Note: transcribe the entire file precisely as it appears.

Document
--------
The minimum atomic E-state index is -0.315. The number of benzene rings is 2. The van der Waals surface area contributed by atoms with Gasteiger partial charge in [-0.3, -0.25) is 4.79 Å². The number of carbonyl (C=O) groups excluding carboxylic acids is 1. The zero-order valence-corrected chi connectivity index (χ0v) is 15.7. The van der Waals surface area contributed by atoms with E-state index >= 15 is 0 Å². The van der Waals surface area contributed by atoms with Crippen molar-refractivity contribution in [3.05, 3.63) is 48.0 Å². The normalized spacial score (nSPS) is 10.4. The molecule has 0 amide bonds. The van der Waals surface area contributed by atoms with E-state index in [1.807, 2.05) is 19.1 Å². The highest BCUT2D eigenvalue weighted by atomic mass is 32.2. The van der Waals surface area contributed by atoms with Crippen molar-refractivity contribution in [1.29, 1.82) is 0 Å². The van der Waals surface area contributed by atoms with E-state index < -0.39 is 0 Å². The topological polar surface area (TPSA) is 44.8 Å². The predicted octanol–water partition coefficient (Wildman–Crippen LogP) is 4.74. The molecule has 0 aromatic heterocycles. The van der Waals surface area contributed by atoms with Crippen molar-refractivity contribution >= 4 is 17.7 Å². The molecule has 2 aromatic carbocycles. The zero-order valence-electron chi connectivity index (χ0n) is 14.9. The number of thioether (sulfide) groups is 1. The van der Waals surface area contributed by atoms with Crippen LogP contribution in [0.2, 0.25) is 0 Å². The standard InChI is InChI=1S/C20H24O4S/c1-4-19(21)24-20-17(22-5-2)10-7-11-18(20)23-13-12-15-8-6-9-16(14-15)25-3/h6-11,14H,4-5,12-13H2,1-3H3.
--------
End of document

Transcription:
The minimum atomic E-state index is -0.315. The number of benzene rings is 2. The van der Waals surface area contributed by atoms with Gasteiger partial charge in [-0.3, -0.25) is 4.79 Å². The number of carbonyl (C=O) groups excluding carboxylic acids is 1. The zero-order valence-corrected chi connectivity index (χ0v) is 15.7. The van der Waals surface area contributed by atoms with E-state index >= 15 is 0 Å². The van der Waals surface area contributed by atoms with Crippen molar-refractivity contribution in [3.05, 3.63) is 48.0 Å². The normalized spacial score (nSPS) is 10.4. The molecule has 0 amide bonds. The van der Waals surface area contributed by atoms with E-state index in [1.807, 2.05) is 19.1 Å². The highest BCUT2D eigenvalue weighted by atomic mass is 32.2. The van der Waals surface area contributed by atoms with Crippen molar-refractivity contribution in [1.29, 1.82) is 0 Å². The van der Waals surface area contributed by atoms with E-state index < -0.39 is 0 Å². The topological polar surface area (TPSA) is 44.8 Å². The predicted octanol–water partition coefficient (Wildman–Crippen LogP) is 4.74. The molecule has 0 aromatic heterocycles. The van der Waals surface area contributed by atoms with Crippen molar-refractivity contribution >= 4 is 17.7 Å². The molecule has 2 aromatic carbocycles. The zero-order valence-electron chi connectivity index (χ0n) is 14.9. The number of thioether (sulfide) groups is 1. The van der Waals surface area contributed by atoms with Crippen LogP contribution in [0.2, 0.25) is 0 Å². The standard InChI is InChI=1S/C20H24O4S/c1-4-19(21)24-20-17(22-5-2)10-7-11-18(20)23-13-12-15-8-6-9-16(14-15)25-3/h6-11,14H,4-5,12-13H2,1-3H3.